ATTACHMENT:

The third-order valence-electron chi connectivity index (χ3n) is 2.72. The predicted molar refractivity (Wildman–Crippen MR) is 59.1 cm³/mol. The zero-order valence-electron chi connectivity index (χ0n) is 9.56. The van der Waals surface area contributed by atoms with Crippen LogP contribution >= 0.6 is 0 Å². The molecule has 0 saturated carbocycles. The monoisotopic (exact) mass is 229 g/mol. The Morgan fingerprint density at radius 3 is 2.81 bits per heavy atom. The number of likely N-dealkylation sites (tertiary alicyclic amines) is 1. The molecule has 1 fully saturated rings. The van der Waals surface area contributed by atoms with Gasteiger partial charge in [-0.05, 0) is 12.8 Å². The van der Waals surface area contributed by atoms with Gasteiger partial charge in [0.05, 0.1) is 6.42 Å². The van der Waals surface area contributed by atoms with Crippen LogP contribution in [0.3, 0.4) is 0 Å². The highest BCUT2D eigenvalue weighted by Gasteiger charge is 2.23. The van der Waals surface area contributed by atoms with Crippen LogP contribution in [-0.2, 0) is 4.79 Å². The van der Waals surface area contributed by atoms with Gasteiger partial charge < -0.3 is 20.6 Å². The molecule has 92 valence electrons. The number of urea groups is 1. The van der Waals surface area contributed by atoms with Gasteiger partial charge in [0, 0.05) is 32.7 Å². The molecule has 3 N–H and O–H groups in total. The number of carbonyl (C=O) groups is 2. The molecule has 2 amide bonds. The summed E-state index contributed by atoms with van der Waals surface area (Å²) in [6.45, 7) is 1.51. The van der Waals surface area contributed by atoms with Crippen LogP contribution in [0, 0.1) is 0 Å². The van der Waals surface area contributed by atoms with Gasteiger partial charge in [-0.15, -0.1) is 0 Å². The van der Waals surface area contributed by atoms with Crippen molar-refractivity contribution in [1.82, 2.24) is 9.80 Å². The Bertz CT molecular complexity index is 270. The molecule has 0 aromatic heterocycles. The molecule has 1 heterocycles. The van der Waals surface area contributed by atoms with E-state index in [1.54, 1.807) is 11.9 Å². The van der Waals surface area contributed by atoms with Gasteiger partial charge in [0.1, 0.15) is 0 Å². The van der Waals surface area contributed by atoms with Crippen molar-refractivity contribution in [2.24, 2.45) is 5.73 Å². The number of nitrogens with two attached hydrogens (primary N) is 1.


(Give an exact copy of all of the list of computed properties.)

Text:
The third-order valence-electron chi connectivity index (χ3n) is 2.72. The predicted molar refractivity (Wildman–Crippen MR) is 59.1 cm³/mol. The zero-order valence-electron chi connectivity index (χ0n) is 9.56. The van der Waals surface area contributed by atoms with Crippen LogP contribution >= 0.6 is 0 Å². The molecule has 0 saturated carbocycles. The monoisotopic (exact) mass is 229 g/mol. The Morgan fingerprint density at radius 3 is 2.81 bits per heavy atom. The number of likely N-dealkylation sites (tertiary alicyclic amines) is 1. The molecule has 1 fully saturated rings. The van der Waals surface area contributed by atoms with Gasteiger partial charge in [-0.05, 0) is 12.8 Å². The van der Waals surface area contributed by atoms with Gasteiger partial charge in [0.05, 0.1) is 6.42 Å². The van der Waals surface area contributed by atoms with Crippen LogP contribution in [0.3, 0.4) is 0 Å². The highest BCUT2D eigenvalue weighted by Gasteiger charge is 2.23. The van der Waals surface area contributed by atoms with Crippen LogP contribution in [-0.2, 0) is 4.79 Å². The van der Waals surface area contributed by atoms with Gasteiger partial charge < -0.3 is 20.6 Å². The molecule has 92 valence electrons. The number of urea groups is 1. The van der Waals surface area contributed by atoms with Gasteiger partial charge in [0, 0.05) is 32.7 Å². The molecule has 3 N–H and O–H groups in total. The number of carbonyl (C=O) groups is 2. The molecule has 2 amide bonds. The summed E-state index contributed by atoms with van der Waals surface area (Å²) in [6.45, 7) is 1.51. The van der Waals surface area contributed by atoms with Crippen LogP contribution in [0, 0.1) is 0 Å². The van der Waals surface area contributed by atoms with Gasteiger partial charge in [-0.15, -0.1) is 0 Å². The van der Waals surface area contributed by atoms with Crippen molar-refractivity contribution in [1.82, 2.24) is 9.80 Å². The Bertz CT molecular complexity index is 270. The molecule has 0 aromatic heterocycles. The molecule has 1 heterocycles. The van der Waals surface area contributed by atoms with E-state index in [1.54, 1.807) is 11.9 Å². The van der Waals surface area contributed by atoms with Gasteiger partial charge in [0.1, 0.15) is 0 Å². The van der Waals surface area contributed by atoms with Crippen molar-refractivity contribution in [2.24, 2.45) is 5.73 Å². The number of nitrogens with two attached hydrogens (primary N) is 1.